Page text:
FATCOR: Towards a longer lifetime of offshore wind turbine monopile structures by better understanding the fatigue corrosion mechanisms
With the growing interest in deployment of new offshore wind farms in Belgium, Europe and worldwide, it is important to improve the best practices in structural integrity assessment of offshore foundation structures. These welded steel structures are subjected to cyclic loading conditions during operation due to wind, wave and current actions causing fatigue. In addition to fatigue, corrosion plays a significant role in material degradation.
A combination of pitting corrosion, crack initiation and propagation can occur in offshore wind turbine structures, amongst which monopile foundations. The lifetime prediction of a component under corrosion fatigue conditions is challenging because of the need to address the statistics of pit growth, the transition from pit to crack, and subsequent growth in the short and long crack regimes.
For cases where the original corrosion protection system becomes defective, the damage accumulation in periods of corrosive exposure after a period of fatigue without exposure has to be investigated.
It is well known that fatigue failure occurs faster in a corrosive environment than in a neutral environment. Significant research has proven that it is difficult to decouple the evolutions of corrosion damage and fatigue damage. Experiments revealed that fatigue crack growth in a corrosive environment is not just the sum of the metal loss due to corrosion and the crack growth from fatigue.
The global ambition is to develop fundamental understanding of the interaction between pitting corrosion and fatigue. The objectives of the PhD project are:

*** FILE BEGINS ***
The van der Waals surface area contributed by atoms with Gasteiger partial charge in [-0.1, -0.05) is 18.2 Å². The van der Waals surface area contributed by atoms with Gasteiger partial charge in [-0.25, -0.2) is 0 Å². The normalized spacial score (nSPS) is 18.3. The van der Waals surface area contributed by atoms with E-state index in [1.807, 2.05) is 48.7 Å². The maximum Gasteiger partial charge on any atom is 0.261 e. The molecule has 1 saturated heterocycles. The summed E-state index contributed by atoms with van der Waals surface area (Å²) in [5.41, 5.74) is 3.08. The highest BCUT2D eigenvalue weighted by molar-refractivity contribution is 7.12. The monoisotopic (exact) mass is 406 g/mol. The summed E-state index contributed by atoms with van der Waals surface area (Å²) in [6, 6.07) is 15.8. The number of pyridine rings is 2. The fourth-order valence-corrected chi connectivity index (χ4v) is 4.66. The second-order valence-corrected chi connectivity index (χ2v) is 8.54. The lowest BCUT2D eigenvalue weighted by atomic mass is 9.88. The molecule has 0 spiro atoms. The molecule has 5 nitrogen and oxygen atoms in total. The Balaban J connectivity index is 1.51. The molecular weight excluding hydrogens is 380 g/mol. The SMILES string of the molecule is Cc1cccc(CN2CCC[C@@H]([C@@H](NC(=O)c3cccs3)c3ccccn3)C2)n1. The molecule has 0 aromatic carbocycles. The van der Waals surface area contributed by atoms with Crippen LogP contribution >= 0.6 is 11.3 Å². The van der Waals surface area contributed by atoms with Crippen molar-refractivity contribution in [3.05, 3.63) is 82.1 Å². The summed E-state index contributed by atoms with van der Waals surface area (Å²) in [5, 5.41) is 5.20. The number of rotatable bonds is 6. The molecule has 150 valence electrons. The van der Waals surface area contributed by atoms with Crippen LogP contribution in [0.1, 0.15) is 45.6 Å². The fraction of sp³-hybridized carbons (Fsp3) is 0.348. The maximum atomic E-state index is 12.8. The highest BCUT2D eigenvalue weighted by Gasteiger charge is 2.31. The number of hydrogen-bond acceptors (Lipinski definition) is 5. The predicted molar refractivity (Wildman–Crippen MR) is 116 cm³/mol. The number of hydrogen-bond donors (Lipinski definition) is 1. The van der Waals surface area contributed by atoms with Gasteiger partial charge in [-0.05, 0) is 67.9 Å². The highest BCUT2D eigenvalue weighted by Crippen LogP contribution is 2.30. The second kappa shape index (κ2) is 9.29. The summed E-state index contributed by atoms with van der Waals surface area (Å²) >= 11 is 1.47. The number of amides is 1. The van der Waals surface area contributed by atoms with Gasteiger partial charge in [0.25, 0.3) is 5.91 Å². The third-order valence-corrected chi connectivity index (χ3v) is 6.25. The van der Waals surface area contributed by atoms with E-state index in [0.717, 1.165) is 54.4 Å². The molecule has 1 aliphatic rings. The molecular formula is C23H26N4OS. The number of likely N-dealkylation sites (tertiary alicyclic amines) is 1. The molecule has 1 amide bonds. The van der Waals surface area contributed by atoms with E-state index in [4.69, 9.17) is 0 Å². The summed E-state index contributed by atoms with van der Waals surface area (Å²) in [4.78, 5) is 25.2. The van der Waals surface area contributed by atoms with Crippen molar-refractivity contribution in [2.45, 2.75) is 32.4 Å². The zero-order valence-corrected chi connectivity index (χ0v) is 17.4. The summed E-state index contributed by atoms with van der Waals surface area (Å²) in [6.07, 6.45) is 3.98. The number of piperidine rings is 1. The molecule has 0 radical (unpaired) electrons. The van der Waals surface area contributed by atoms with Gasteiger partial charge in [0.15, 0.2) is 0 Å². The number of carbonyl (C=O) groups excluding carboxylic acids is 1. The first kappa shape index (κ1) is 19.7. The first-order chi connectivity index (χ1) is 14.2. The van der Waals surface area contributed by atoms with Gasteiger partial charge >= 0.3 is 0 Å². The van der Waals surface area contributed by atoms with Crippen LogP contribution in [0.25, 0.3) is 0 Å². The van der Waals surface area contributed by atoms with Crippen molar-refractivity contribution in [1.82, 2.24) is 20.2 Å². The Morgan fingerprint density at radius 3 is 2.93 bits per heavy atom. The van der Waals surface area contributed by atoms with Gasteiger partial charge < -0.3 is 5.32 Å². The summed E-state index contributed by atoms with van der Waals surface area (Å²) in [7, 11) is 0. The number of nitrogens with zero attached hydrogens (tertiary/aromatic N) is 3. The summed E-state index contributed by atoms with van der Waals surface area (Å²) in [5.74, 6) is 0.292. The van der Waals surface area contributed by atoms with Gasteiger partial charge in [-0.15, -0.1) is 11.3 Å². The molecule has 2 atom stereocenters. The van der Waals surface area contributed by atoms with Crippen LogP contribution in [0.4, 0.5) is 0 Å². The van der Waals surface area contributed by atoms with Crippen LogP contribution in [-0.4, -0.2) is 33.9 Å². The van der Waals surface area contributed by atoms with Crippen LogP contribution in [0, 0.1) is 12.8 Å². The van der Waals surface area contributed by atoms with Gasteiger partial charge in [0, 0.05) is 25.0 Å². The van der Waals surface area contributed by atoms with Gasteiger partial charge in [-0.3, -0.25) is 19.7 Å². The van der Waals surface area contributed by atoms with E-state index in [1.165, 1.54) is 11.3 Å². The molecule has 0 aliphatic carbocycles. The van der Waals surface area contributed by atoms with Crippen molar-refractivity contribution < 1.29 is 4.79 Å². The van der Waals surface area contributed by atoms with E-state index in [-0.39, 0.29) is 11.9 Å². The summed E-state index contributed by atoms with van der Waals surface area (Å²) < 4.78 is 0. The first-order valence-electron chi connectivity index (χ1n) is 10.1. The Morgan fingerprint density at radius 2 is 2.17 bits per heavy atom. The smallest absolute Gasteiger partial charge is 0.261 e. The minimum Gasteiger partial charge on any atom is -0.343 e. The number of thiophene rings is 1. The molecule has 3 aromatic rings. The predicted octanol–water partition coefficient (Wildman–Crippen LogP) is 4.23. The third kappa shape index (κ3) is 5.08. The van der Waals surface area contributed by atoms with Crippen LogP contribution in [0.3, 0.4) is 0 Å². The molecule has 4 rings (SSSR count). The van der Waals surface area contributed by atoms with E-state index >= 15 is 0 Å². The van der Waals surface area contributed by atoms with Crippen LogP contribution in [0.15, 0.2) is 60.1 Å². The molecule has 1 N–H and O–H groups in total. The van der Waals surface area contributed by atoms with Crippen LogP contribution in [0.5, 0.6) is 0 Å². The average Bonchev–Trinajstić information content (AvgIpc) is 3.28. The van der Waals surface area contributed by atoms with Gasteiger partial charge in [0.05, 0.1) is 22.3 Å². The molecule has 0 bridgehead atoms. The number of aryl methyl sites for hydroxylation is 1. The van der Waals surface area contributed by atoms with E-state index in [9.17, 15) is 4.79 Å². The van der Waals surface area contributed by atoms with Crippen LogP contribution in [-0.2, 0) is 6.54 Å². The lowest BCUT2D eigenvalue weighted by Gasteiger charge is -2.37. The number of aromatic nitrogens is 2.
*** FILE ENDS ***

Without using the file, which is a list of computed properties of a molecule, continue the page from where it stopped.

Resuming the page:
- to numerically determine the stress/strain field around a corrosion pit with or without the presence of a crack.
- to investigate experimentally the initiation of a crack from a pit, and of short crack and long crack propagation. Compare results of fatigue tests in air with corrosion assisted fatigue tests.
- to develop numerical tools for the prediction of remaining fatigue life of a component affected by pitting corrosion.
The methods applied will be a combination of numerical and experimental investigations.These investigations will be articulated along two axes:
A) degradation of performance due to the presence of corrosion pits,
B) damage accumulation due to cyclic mechanical load and exposure to the corrosive environment (corrosion fatigue).
For steel components with a (weld) crack, the fatigue crack propagation and lifetime can be predicted by fracture mechanics, e.g. the well-known Paris law. However, the size of a pit and the crack initiating from a pit is typically in the range of “short cracks” and does not follow classical fatigue crack growth. Therefore fatigue experiments will be performed on samples with different notch and pit sizes. Single edge notched specimens are extracted from welded plates of S355 steel and will be subjected to 4-point bending fatigue tests in air and in controlled corrosive environment.
The notch sizes will be representative for short cracks and thus related to the grain size of the material. Advanced instrumentation techniques will be employed to characterize the short crack growth regime. Identical specimens also having artificially introduced pits will be fatigue tested. The pit sizes will be determined from representative distributions obtained from specimens retrieved from industrial assets. Test results will allow to bridge the scale of short crack to long crack propagation.
Different pit geometries and sizes will also be investigated by finite element analysis. The stress and strain distribution around the pit and the stress concentration factor will be assessed. This will serve as input to finite element models for lifetime prediction that are concurrently developed in companion projects.
Specific experiments on large scale specimens will also be performed for the determination of S-N curves and to compare to experimental results from small scale experiments performed by partners.
To achieve the overall objectives of the project, a multidisciplinary approach is adopted.The project partners are two windfarm owners (Parkwind and Rentel), a company producing offshore substructures (Iemants), research organisations (Belgian Welding Institute and OCAS) and Ghent University. FatCor is a fundamental research project with financial support of the Energy Transition Fund of the Federal Government of Belgium.
Figure 1 : S-N curve for tubular connections in air and in seawater with cathodic protection .
Figure 2 : Example of transition piece, with coating
 DNVGL, DNVGL-RP-C203 Fatigue Design of offshore steel structures, 2019.